I did not become French. I travelled TO France and discovered that these books and blogs are selling a very particular type of well-heeled (in both senses) Parisian woman who doesn’t eat much and is constantly struggling to fit into the mould society has caught her in. She must be sexy and slender and not mind that she never has dessert except when out with guests or that her husband is having an affair with a neighbour and the whole boulevard knows. Those women don’t last. No one can last like that.

I don’t need those books any more because I know who I am at the moment. In a few years that might be different if I live elsewhere, have a family, have a different career, am happier or more stressed, or have a different haircut.

At the moment, I am the kind of girl who wears a lot of pleated skirts and swishes them about her knees. I’m the kind of girl who can’t get her calves into most trousers and wonders when she’ll stop referring to herself as a girl. I’m the kind of girl who buys and wears the lipstick but forgets to reapply it. I’m the kind of girl who’s happy, for a change, with what’s going on in her life and has found a balance between her work  and her friends and her family and her worries and will sometimes dare herself to wear the short shorts to Tesco and be stunned that no one stops her crossing the street, so stunned in fact that she VERY NEARLY starts discussing the shorts with the busy and nervous Indian chap behind the counter until she remembers that she comes into this Tesco a lot and it would be nice to still be able to come here without being mortified the next time.

I’m still a bit of a mess, but I’m not wearing an itchy beret any more. I might keep one or two of the books though…

On Lands, Languages and London

LONDON, BABYFritz the German and I have been together for coming up on a year now – depending on who you ask. He was very particular that we be an official couple after a certain date, which amused me greatly.

Eventually, there will be a moment when we have to decide whether to “shit or get off the pot” – as Chris O’Donnell so quaintly put it in “The Bachelor” –  and it could well be that we stay together and commit to living in the same place. Which is generally how relationships work, I believe.

People have been asking what I’m going to do.

Realistically, I will move to Germany and live in Munich. His career is much much better than my job; his family are all either in that country or within driving distance; the standard of living is better in Germany; Brexit is about to slide this country into the sea and who knows what the next election will deliver.

With dual nationality, moving to Europe is a lot easier for me than it is for him to move here where England – excepting London- and Wales have actively chosen to be unwelcoming to Europeans.

On the face of it, it shouldn’t be a big deal. I speak German already; I work for a German company already; Munich is very cosmopolitan; most of my friends don’t live in London any more, so I travel at least an hour to see them and we’re all on Whatsapp already. Not that much would change.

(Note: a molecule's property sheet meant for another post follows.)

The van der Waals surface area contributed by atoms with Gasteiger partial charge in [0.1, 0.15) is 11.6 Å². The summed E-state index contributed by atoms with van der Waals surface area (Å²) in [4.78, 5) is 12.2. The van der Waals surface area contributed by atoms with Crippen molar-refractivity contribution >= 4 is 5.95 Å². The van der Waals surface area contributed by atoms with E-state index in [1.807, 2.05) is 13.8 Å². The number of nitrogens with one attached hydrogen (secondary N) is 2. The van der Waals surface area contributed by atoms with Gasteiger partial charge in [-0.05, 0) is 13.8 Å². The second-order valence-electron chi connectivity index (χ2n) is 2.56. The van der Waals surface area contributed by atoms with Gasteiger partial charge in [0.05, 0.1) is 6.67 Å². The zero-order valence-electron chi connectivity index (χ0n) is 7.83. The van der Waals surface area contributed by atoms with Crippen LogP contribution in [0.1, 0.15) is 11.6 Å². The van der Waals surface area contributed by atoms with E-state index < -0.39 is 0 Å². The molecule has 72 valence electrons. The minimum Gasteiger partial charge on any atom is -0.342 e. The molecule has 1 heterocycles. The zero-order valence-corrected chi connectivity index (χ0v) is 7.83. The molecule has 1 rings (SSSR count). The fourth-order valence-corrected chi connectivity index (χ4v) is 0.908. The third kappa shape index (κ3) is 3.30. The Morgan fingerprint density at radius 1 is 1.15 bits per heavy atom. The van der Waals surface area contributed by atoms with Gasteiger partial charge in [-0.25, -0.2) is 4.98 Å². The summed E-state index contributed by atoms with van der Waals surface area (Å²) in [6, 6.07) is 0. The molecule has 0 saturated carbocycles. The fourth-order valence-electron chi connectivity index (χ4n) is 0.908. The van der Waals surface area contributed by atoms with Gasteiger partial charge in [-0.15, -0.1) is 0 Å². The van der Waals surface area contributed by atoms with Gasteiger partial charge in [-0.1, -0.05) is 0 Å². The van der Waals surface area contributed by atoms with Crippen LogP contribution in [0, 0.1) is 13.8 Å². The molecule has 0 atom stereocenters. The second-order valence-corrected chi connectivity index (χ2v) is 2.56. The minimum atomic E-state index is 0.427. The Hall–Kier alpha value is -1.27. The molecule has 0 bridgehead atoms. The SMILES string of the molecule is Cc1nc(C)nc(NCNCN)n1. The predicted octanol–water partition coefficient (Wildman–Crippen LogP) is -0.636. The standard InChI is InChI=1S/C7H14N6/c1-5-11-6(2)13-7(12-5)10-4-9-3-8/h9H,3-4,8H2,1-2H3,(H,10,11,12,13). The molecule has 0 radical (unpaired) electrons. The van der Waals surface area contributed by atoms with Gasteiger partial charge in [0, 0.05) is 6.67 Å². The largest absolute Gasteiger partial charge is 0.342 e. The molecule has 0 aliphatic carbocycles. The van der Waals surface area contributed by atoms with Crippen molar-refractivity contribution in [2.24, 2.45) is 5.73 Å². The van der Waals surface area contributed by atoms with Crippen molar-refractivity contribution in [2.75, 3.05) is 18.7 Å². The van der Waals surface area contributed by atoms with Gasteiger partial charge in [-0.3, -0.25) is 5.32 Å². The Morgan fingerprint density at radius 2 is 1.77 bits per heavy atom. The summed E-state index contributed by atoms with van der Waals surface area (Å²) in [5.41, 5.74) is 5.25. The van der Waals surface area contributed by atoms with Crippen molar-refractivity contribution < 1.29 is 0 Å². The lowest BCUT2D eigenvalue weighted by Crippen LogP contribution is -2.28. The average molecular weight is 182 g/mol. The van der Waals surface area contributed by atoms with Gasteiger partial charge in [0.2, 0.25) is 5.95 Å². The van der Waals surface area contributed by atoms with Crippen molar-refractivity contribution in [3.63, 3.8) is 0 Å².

And yet.

Every time someone asks me when Fritz will move to London and I say that I’m more likely to move there, a small part of my soul screams a little.

I just don’t want to. I made a life for myself here in London. I went to university here, I have friends across the country, I found a job in London and lived through so much joy, despair, heartbreak, hope, loss and love here. I speak the language, and I mean, I really speak it. I don’t spend the start of every conversation explaining why I can speak good English, I don’t have to run through my education background, I don’t (usually) have to explain Northern Ireland and how it fits into the UK. I can have conversations about things I don’t know or understand but passably fake it. I can express displeasure and fury at retail or service situations without bursting into tears in frustration. I understand the nuances of sales assistant chat. I can ask questions in a way that makes doctors take me seriously, rather than fob me off with paracetamol. In English I am competent, confident and assertive, even if my personality might not be.

In German, I’m quiet. I’m more reserved, I make smaller jokes, I take a backseat conversationally. I go with ideas rather than suggesting them. In German, I can’t exactly tell where the line between drunk banter on public transport is approaching sexual harassment. In German I don’t have the confidence to argue with the pharmacist that, actually, I would really like to buy the medication I asked for, rather than the one you keep insisting is better. In German I am terrified of official documents and the tiny-font-massive-paragraph fonts.

I’m very concerned that I will lose my confidence in Germany and become a shadow. Or worse, an ex-pat yearning to go home.

To be clear – I love Germany. I love the friendliness of the people – that the friendly ones are breathtakingly friendly and the grumpy ones are so stunningly obviously grumpy. I love that things just function there and when they don’t, people make efforts to rectify that. Objects and services are of good quality by design rather than as a selling point. I love that the cities make sense and that society is much more equal than the UK. I like that it’s a much more socialist society than ours. Teachers are well qualified and well-paid. Doctors aren’t harassed and as exhausted as ours. The healthcare system works. There is Nutella everywhere you go. The work-life balance is sensible and society is built for it. That there are ice cream kiosks on virtually every corner in the summer and the flavours are sublime. That Ritter Sport and Milka are in every newsagent and sparkling water is the norm.